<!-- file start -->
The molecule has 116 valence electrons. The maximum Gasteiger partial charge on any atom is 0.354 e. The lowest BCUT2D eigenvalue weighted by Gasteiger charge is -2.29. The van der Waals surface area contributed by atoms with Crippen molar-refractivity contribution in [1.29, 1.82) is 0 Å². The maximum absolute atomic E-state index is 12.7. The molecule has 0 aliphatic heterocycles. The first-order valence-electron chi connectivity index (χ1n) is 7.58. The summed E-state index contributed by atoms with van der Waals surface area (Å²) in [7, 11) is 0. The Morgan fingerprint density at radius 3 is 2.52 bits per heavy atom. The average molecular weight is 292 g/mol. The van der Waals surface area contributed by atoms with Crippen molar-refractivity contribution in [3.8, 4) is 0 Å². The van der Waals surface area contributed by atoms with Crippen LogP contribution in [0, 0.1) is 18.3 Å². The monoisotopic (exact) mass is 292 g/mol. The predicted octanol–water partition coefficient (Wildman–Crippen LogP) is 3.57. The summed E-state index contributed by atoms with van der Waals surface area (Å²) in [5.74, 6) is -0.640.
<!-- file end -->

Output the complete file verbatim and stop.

The molecule has 116 valence electrons. The maximum Gasteiger partial charge on any atom is 0.354 e. The lowest BCUT2D eigenvalue weighted by Gasteiger charge is -2.29. The van der Waals surface area contributed by atoms with Crippen molar-refractivity contribution in [1.29, 1.82) is 0 Å². The maximum absolute atomic E-state index is 12.7. The molecule has 0 aliphatic heterocycles. The first-order valence-electron chi connectivity index (χ1n) is 7.58. The summed E-state index contributed by atoms with van der Waals surface area (Å²) in [7, 11) is 0. The Morgan fingerprint density at radius 3 is 2.52 bits per heavy atom. The average molecular weight is 292 g/mol. The van der Waals surface area contributed by atoms with Crippen molar-refractivity contribution in [3.8, 4) is 0 Å². The van der Waals surface area contributed by atoms with Crippen LogP contribution in [0, 0.1) is 18.3 Å². The monoisotopic (exact) mass is 292 g/mol. The predicted octanol–water partition coefficient (Wildman–Crippen LogP) is 3.57. The summed E-state index contributed by atoms with van der Waals surface area (Å²) in [5.74, 6) is -0.640.